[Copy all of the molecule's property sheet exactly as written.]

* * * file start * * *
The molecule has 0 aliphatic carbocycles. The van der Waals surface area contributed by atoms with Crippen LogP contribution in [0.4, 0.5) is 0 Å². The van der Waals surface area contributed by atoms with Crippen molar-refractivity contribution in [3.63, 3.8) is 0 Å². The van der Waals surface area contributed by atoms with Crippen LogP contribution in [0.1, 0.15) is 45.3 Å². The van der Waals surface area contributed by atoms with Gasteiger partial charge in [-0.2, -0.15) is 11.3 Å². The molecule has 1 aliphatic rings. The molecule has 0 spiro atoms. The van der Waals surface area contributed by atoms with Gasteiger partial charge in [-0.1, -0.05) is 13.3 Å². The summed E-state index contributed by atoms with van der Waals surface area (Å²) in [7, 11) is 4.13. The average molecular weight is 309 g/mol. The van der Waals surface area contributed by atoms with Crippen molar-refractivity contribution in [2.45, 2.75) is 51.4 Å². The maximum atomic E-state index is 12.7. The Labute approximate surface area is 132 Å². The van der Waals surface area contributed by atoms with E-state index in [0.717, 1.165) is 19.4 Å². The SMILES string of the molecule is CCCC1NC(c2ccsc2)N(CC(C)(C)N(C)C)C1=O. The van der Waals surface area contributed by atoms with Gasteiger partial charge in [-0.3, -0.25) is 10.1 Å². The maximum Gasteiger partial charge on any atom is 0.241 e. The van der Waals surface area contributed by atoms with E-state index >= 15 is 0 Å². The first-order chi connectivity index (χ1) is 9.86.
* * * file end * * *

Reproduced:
The molecule has 0 aliphatic carbocycles. The van der Waals surface area contributed by atoms with Crippen LogP contribution in [0.4, 0.5) is 0 Å². The van der Waals surface area contributed by atoms with Crippen molar-refractivity contribution in [3.63, 3.8) is 0 Å². The van der Waals surface area contributed by atoms with Crippen LogP contribution in [0.1, 0.15) is 45.3 Å². The van der Waals surface area contributed by atoms with Gasteiger partial charge in [-0.2, -0.15) is 11.3 Å². The molecule has 1 aliphatic rings. The molecule has 0 spiro atoms. The van der Waals surface area contributed by atoms with Gasteiger partial charge in [-0.1, -0.05) is 13.3 Å². The summed E-state index contributed by atoms with van der Waals surface area (Å²) in [7, 11) is 4.13. The average molecular weight is 309 g/mol. The van der Waals surface area contributed by atoms with Crippen molar-refractivity contribution in [2.45, 2.75) is 51.4 Å². The maximum atomic E-state index is 12.7. The Labute approximate surface area is 132 Å². The van der Waals surface area contributed by atoms with E-state index in [0.717, 1.165) is 19.4 Å². The SMILES string of the molecule is CCCC1NC(c2ccsc2)N(CC(C)(C)N(C)C)C1=O. The van der Waals surface area contributed by atoms with Gasteiger partial charge in [-0.3, -0.25) is 10.1 Å². The maximum Gasteiger partial charge on any atom is 0.241 e. The van der Waals surface area contributed by atoms with E-state index >= 15 is 0 Å². The first-order chi connectivity index (χ1) is 9.86.